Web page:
Tunisia has increased prices of petroleum product by four per cent in an effort to raise more funds to finance budget deficit.
The country has hiked prices four times since 2018.
The Ministry of Industry said that gasoline was increased 0.080 Tunisian dinars to 2.065 dinars, sulfur-free diesel 0.080 Tunisian dinars to become 1.825 dinars and diesel became 1.570 dinars after a 0.090 dinar hike.
The ministry explained that the hike was introduced in the light of the rise in global prices after the price of crude oil reached $68 a barrel.
The ministry asserted that the price of liquefied petroleum gas (LPG) used in households has not been adjusted.
The country plan to introduce reforms requested by the country’s international lenders, the government said in the first hike this year.
Through these repeated increases, Tunisia is responding to one of the conditions of the International Monetary Fund (IMF) and a number of international financing and lending institutions that have demanded a three-month automatic adjustment to fuel prices in an attempt to reduce the budget deficit, which is largely linked to spending on energy subsidies.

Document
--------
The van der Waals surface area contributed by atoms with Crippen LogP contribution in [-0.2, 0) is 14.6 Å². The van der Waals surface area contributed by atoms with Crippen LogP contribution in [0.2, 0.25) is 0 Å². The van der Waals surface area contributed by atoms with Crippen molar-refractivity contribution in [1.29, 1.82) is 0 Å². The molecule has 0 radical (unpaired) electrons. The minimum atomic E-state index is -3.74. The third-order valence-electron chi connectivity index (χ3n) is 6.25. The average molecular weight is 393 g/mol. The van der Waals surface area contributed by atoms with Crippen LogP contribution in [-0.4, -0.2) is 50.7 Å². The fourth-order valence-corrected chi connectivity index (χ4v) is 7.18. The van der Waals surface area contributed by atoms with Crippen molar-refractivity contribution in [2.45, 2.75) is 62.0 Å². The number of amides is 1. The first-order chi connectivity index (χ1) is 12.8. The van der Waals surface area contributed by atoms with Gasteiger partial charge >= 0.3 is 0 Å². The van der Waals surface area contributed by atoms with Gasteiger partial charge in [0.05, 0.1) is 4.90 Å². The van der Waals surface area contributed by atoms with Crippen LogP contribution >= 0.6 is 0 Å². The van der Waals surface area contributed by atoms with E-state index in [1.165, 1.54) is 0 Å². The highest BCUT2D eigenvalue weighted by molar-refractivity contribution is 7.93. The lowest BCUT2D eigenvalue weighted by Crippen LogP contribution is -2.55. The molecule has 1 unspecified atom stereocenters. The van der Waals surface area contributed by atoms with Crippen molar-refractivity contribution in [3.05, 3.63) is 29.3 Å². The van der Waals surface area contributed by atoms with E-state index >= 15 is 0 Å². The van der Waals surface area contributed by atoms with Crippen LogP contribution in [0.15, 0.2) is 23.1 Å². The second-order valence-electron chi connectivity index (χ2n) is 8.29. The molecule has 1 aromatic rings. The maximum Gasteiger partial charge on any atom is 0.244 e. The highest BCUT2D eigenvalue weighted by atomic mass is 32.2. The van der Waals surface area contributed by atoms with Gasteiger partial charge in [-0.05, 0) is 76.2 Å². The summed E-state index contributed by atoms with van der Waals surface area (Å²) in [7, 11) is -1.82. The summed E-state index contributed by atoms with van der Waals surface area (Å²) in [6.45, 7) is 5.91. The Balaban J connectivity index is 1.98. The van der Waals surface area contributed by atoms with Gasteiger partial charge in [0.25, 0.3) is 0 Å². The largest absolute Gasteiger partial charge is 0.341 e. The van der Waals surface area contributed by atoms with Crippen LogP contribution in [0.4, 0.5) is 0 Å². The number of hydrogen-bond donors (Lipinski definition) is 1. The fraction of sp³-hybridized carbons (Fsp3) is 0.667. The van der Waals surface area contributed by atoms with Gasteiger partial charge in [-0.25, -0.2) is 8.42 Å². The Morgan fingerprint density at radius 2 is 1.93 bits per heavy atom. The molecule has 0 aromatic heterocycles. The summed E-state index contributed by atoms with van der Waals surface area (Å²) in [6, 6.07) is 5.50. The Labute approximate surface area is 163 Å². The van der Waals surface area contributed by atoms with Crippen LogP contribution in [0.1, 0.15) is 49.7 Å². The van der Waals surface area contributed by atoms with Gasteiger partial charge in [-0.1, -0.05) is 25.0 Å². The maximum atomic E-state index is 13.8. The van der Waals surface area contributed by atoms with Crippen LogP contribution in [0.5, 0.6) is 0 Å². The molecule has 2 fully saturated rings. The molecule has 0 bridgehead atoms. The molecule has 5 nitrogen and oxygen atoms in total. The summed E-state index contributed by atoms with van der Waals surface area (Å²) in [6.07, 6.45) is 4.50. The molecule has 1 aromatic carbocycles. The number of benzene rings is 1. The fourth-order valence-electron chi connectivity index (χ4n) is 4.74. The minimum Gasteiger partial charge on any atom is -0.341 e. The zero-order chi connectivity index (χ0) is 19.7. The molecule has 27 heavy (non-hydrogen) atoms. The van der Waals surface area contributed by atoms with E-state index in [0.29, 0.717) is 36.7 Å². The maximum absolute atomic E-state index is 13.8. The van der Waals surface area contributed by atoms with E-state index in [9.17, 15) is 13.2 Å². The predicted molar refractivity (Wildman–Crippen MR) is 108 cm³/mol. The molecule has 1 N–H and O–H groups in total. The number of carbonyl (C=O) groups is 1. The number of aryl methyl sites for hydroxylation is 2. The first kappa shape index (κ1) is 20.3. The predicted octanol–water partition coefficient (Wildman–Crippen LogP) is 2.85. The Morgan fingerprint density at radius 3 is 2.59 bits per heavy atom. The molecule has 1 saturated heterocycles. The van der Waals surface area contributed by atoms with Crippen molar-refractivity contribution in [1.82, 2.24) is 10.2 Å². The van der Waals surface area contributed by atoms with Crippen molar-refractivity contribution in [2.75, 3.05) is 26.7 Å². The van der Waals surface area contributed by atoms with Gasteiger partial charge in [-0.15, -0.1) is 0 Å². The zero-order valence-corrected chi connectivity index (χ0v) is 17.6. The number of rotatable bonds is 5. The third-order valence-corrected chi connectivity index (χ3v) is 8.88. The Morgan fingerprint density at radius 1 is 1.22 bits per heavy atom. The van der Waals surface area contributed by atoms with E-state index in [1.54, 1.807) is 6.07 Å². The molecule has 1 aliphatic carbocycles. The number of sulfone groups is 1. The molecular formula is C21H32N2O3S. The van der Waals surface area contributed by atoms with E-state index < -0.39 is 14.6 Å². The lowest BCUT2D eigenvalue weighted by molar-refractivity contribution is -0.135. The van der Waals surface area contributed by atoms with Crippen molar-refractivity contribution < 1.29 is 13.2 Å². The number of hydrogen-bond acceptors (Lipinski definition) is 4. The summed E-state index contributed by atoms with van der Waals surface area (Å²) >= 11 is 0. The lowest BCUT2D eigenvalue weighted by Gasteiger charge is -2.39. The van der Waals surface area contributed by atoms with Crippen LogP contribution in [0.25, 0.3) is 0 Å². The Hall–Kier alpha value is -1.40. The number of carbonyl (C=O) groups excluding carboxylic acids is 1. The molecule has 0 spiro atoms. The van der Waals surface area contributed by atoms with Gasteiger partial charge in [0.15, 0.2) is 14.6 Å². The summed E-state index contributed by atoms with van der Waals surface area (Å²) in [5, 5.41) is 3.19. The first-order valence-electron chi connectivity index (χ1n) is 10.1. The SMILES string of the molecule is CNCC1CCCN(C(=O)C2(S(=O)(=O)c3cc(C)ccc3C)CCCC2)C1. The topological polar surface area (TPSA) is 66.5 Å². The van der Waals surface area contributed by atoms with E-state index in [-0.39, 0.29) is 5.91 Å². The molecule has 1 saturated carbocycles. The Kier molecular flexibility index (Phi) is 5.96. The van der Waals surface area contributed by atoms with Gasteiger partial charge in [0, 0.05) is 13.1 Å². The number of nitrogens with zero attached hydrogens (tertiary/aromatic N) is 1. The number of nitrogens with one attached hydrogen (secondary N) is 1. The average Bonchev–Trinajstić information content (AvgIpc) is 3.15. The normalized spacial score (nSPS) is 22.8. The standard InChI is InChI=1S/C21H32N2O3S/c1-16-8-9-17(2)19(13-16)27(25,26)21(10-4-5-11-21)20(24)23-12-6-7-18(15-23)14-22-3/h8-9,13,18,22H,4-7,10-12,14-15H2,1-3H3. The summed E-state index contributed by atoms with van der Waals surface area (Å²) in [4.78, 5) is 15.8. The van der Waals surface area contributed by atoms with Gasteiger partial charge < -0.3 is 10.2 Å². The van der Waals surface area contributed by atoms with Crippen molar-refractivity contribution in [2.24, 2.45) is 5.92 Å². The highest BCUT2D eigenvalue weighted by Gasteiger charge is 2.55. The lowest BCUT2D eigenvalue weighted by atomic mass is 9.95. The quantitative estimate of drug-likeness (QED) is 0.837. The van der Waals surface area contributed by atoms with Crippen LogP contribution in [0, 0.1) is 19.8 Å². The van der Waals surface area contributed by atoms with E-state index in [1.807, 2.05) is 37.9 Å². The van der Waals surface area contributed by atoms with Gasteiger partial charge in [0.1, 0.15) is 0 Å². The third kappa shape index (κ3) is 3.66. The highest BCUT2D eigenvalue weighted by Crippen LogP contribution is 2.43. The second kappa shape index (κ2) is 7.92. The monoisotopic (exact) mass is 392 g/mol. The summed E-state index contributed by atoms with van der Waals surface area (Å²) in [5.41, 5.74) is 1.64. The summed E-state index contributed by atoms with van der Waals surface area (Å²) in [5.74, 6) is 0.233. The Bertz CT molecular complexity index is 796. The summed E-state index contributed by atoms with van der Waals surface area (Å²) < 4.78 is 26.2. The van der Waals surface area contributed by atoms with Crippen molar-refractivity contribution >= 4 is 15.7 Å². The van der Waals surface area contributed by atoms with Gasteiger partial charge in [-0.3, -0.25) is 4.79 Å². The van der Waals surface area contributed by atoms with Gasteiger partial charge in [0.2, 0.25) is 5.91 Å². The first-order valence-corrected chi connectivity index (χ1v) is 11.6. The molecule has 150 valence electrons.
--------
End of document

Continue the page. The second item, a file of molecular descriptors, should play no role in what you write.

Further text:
Tunisia’s financial and economic expert Ezzeddine Saidan predicted that these increases would continue as long as international oil prices are on the rise.
He pointed out that the Finance Ministry adopted in the 2018 budget reference oil prices within the range of $54, and soon oil prices exceeded the threshold of $70, which left a large financial gap, and forced the government to pass a supplementary law to overcome the scarcity of financial resources and a growing budget deficit.
The 2019 budget allocated 2.1 billion dinars for the petroleum industry, and the government said the total energy deficit amounted to one third of the trade deficit in 2018, which reached 19 billion dinars.
Tunisia’s oil production has significantly dropped in the past years, reaching an average of 42,000 barrels per day (bdp). Before 2011, oil production was in the range of 80,000 bpd, covering about 48 percent of the country’s petroleum needs.